CHAPTER 1 A Brief Report on All That Is Wrong with US Air Travel Based on My Trip from Boston to Veracruz
Nothing really new here. Anyone who travels by air could tell about the same story. You can skip Chapter 1 if you want and go directly to Chapter 2.
It started like a perfectly normal day for traveling. No bad weather, at least not in Boston. But the United Airlines plane from Boston to Houston was about 45 minutes late arriving in Boston. This didn't bother me a whole lot because I had a four hour plus layover in Houston and anything (safe) that would cut into that was fine with me (though not with people who'd miss their flights). We made good time down towards Houston and the pilot announced that we'd not only be touching down but actually pulling into the gate in 45 minutes -- having made up much of the delay.
Then his voice, doleful now, said, "Sorry folks, they've completel shut down the Houston airport due to storms. We have to detour to New Orleans. This was no short-term delay. An hour each way to and from Houston, delays in New Orleans because SOMEHOW we kept having to wait: for the fuel truck, for the fueling, for our place in the take-off line, for our place in the take off line AGAIN. Maybe four hours later we arrived in Houston. Luckily, lo and behold, I had just enough time to make the flight to Veracruz. I ran to the little train to terminal B, ran from the train station to the gate. The door for my flight was SLAMMED SHUT.
Good luck again. I had not missed my flight! The plane had not yet arrived. When would it arrive I asked the attendant. "Who knows?" She said. "Not too long, though. Don't go too far." I bought an absolutely terrible squashed-into-plastic-wrap turkey and cheese sandwich with a tiny packet of mustard. So maybe half an hour later, the plane arrived, disgorged its passengers, and we got on. And the plane backed out of the gate, and backed up and backed up and backed up and backed up, and then drove forward not to the runway but to the gate again. It did this twice. "Sorry folks," said the captain. "Something is overheating to the point of burning. We have to call an engineer.
So we ended up being REALLY late to Veracruz. (Though I have to say, coming in to the city was beautiful. Under the clouds ribbons of fog draped over the sparkly lights of the city.) The plane was SO late that the shuttle to Xalapa that usually waits didn't wait. It was after midnight. (And I have to mention -- nah, don't have to, but want to, that the flight attendant on the Houston-Veracruz link had the shrillest, loudest ugliest voice I have ever heard coming from a flight attendant or many other people and she didn't speak a word of Spanish and got impatient with people who didn't speak English, and on the other hand, she only had immigration forms in Spanish which she couldn't help English speakers with! AND there was nothing but the tattered air safety cards that offered anything bilingual.)
ANYWAY, since I'd missed the shuttle a very nice mother and son gave me a ride to the main Veracruz bus terminal. Unfortunately, I had also just missed the last express bus from Veracruz to Xalapa. The NEXT bus was a local that you had to wait for out on the street which got to Xalapa at 4:00 in the morning and there were no other buses after that to Xalapa until the morning. So I acted with my usual common sense and decided to take a taxi (well I reasoned that a hotel room and a taxi to the bus station and the bus fare would be even more expensive if safer).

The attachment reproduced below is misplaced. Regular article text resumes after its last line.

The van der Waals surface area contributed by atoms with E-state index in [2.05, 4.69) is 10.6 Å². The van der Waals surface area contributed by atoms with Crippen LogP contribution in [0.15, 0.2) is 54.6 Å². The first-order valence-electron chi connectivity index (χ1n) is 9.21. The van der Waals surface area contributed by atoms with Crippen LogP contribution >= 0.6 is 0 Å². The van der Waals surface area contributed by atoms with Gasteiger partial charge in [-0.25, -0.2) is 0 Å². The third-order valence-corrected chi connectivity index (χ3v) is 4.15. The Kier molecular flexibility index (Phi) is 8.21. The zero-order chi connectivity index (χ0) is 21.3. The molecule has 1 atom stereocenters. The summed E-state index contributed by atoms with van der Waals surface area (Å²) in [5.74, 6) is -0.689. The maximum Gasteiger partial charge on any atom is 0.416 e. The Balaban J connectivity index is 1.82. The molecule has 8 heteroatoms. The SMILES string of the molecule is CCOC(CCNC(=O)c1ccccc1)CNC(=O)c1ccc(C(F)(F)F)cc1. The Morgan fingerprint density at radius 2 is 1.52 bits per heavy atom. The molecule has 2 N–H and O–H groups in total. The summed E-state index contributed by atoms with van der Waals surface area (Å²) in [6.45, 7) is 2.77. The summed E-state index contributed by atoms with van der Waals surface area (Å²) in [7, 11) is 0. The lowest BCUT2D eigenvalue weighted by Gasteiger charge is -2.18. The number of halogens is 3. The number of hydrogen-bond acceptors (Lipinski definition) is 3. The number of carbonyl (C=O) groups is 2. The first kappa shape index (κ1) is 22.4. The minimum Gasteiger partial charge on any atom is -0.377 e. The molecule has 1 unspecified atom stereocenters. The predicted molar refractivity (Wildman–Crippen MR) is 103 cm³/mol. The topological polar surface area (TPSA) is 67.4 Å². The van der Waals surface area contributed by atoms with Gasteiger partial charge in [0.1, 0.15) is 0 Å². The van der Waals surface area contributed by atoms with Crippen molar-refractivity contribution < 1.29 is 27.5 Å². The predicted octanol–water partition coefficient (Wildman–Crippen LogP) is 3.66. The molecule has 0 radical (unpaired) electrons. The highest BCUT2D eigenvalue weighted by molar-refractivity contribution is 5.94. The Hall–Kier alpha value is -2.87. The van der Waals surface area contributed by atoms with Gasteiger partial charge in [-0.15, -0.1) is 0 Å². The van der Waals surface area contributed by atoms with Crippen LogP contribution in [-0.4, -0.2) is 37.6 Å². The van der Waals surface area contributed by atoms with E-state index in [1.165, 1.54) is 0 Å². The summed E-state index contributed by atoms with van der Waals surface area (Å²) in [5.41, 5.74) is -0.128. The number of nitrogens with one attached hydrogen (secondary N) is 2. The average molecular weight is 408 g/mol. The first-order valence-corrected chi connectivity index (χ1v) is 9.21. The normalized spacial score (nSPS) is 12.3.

CHAPTER 2 A Middle-of-the-Night Taxi Ride from Veracruz to Xalapa
I asked the last remaining ticket agent if there were authorized cabs. "Right there," she said indicating a line of them on the street in front of the bus station. They all had the same company name so I took her word for it. When I said I wanted to go to Xalapa, only one driver showed any interest. "How much," I asked. "800 pesos," he said, or roughly $60.00 US. I looked him over quickly. At least he was a bit smaller than I am and didn't appear to be carrying any weapons. We lugged my baggage over to his cab and I got in the back seat. "Momentito," said a man on the curb. "You will need fresh air." He opened the door and turned down the window and held out his and for a tip. "Naah," I said and the taxi driver drove off, brakes(or something) squealing. "You will take me to Xalapa, right?" I asked hopefully and naively. "I promise," he said. "I never break my promises." "And I'll be safe with you?" "Of course." He immediately drove off the main road. "So where are we going?" I want to buy a soda. It's a long trip. Would you like a bottle of water?" We drove to a store which appeared all locked up, but amazingly, a man opened the door with a bottle of water for me and a coke for him. "How much," I asked. "Nada. You will pay me enough."
And still we didn't head back to the highway. "Now where?" I asked. "I have to buy gas, check the oil, he said. He drove a curleque route and paused in front of a very fancy house. "My house," he said. "Oh," I said. "Very impressive." He laughed. "Just kidding." "You're sure you're taking me to Xalapa?" "Very," he said. "Here is the Pemex." It was a smallish Pemex which indeed seemed to cater to taxi drivers, a number of whom were pulled into it checking oil, tires, gas, etc.